Low deposit rates are bad enough, but if we see high inflation, savers will get punished even more. With the unprecedented fiscal stimulus, this is a risk. Due to the Fed’s new inflation framework, savers may have to live with a year or more of inflation that exceeds the Fed’s 2% inflation target. It may not be too bad if inflation is just a little above 2%. However, there could be major problems in the markets and in the economy if inflation starts to rise well above 2%. The Fed thinks it knows how to handle high inflation. Hiking rates would probably be the primary tool. However, this could cause economic turmoil and a recession. Deposit rates may rise during this time, but once the economy falls into a recession, the Fed would likely go quickly back to rate cuts.
Deposit rates during the last zero rate period (2008-2015)
As I mentioned above, this new zero rate period may be worse for savers due to how the pandemic has affected American’s savings rate. Nevertheless, it may still be useful to review this history. Once the pandemic has fully ended, conditions may start to be similar to what was seen during the last zero rate period.
Deposit rates did rise for periods of time during the last zero bound years (from Dec 2008 to Dec 2015). History suggests that we can see small deposit rate hikes even without Fed rate hikes. The 2013 Taper Tantrum was a period when the Fed started to taper its bond buying and long-dated Treasury yields had big gains. For example, the 10-year Treasury note had a yield of 1.86% when 2013 began. By the end of 2013, the 10-year yield had risen to 3.04%.
PenFed’s 5-year CD yield went from 1.15% in the summer of 2013 to 3.04% by December 2013.
CD rates at online banks took more time to rise. Both Ally and Discover’s 5-year CD yields reached a pre-2020 bottom of 1.50% in 2013. By September 2014, Ally’s 5-year CD yield had risen to 2.00% and Discover’s had risen to 2.10%.
CD rates did fall after the above highs. PenFed’s 5-year CD yield fell to 1.21% in 2014 and then again in 2016. Ally and Discover’s 5-year CD yields fell to around 1.75% in 2016 and 2017. Even after the first couple of Fed rate hikes, it took awhile before the 5-year CD rates to rise. Those early Fed rate hikes impacted the markets and the economy, resulting in lower Treasury yields.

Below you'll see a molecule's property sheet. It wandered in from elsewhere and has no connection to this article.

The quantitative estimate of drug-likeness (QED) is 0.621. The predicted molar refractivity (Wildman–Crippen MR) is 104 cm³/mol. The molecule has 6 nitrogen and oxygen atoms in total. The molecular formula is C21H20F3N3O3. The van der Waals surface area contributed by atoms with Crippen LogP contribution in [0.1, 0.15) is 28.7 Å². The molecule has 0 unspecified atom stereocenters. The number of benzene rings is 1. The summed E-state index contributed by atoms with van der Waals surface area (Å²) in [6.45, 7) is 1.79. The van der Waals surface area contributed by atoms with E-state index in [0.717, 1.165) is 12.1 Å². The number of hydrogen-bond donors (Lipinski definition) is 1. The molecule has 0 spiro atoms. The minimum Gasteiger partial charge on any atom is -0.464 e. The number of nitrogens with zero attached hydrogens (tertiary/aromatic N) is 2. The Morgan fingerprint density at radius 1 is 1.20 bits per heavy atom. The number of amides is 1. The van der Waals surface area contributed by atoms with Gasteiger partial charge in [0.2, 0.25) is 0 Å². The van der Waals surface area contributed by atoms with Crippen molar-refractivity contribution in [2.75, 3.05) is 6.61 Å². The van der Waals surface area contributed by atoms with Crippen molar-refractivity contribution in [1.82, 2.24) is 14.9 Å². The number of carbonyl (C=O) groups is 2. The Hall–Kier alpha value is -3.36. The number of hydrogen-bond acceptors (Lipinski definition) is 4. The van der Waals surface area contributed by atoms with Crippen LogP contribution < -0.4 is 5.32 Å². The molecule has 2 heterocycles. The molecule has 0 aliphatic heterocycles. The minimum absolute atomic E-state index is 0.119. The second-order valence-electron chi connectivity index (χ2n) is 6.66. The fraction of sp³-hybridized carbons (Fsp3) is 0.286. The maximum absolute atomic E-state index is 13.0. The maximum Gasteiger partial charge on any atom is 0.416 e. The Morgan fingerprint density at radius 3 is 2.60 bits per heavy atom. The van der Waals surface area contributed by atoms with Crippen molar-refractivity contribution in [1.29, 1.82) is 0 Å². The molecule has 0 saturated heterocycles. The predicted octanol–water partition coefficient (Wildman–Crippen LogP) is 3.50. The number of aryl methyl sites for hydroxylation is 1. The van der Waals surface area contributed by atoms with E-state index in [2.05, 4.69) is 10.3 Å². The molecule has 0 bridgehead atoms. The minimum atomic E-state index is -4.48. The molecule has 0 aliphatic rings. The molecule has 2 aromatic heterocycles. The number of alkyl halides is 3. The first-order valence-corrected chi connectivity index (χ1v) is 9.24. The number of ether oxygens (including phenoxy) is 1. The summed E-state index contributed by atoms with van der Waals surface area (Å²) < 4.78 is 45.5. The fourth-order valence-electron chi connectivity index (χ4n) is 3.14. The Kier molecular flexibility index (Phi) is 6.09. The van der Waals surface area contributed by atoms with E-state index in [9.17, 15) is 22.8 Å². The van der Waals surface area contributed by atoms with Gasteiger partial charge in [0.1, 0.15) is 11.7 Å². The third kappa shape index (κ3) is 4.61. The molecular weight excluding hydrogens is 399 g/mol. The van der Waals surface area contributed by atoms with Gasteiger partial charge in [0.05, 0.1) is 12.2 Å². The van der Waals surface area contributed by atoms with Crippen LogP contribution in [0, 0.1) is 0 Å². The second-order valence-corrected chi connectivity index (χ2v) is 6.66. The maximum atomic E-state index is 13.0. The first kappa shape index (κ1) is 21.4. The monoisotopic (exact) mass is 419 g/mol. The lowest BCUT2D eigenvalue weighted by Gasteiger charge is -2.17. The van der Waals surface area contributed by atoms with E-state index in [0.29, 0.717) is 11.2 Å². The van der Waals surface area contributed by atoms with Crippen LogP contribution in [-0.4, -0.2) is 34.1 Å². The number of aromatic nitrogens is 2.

For online savings accounts, there were some increases during the 2008-2015 zero rate years, but for the most part, rates remained below 1%. No sustained increases occurred until we were well into the Fed’s rate hiking cycle in mid 2017.
So based on the 2008-2015 zero rate history, we could see some modest increases of CD rates and a few CD specials that may offer rates a little higher than the online bank CDs. We’ll probably have to see 10-year Treasury yields well above 2% before we start to see any significant improvements in CD rates. The 10-year yield ended Wednesday at 1.63% (just 1 bp higher than it was during the March Fed meeting.)
Strategies for savers to maximize cash yield
The possibility of small CD rate increases over the next couple of years isn’t anything to get excited about, but it does suggest that we shouldn’t rush into CDs now. Keeping more cash in online savings accounts and/or high-yield reward checking accounts seems to be a better strategy than opening new CDs.
There are still many reward checking accounts with yields of at least 2%. Of course, these have balance caps (typically $25k or lower) and monthly activity requirements to qualify for the high yield. Also, it’s likely we’ll see some rate cuts and balance cap reductions. However, many reward checking account rates held up fairly well during the 2008-2015 zero rate period.
Long-term CDs now only make sense if we’re headed back into a long period of very low rates. In that case a 1% long-term CD will be better than a top savings account with a rate under 0.50%.
As we have seen in the last couple of months, a few credit unions are still coming out with CD specials. Of course, those CD rates are nothing to get excited about. Nevertheless, they’re much higher than the rates you can currently get from online banks. For example, NASA FCU has been offering a 49-month CD with a 1.50% APY. That’s 3x the rate that you can get at most online savings accounts.
If you can get CDs with rates well over 1%, they still might be worth it for at least some of your savings just in case we’re headed into a very long zero rate period.
It’s wise to remember that no one can predict future interest rates. So if you want to keep things simple, a CD ladder of long-term CDs is always a useful strategy for your safe money. If you’re worried about being locked into a low-rate CD if rates should happen to rise, choose long-term CDs with early withdrawal penalties of no more than six months of interest.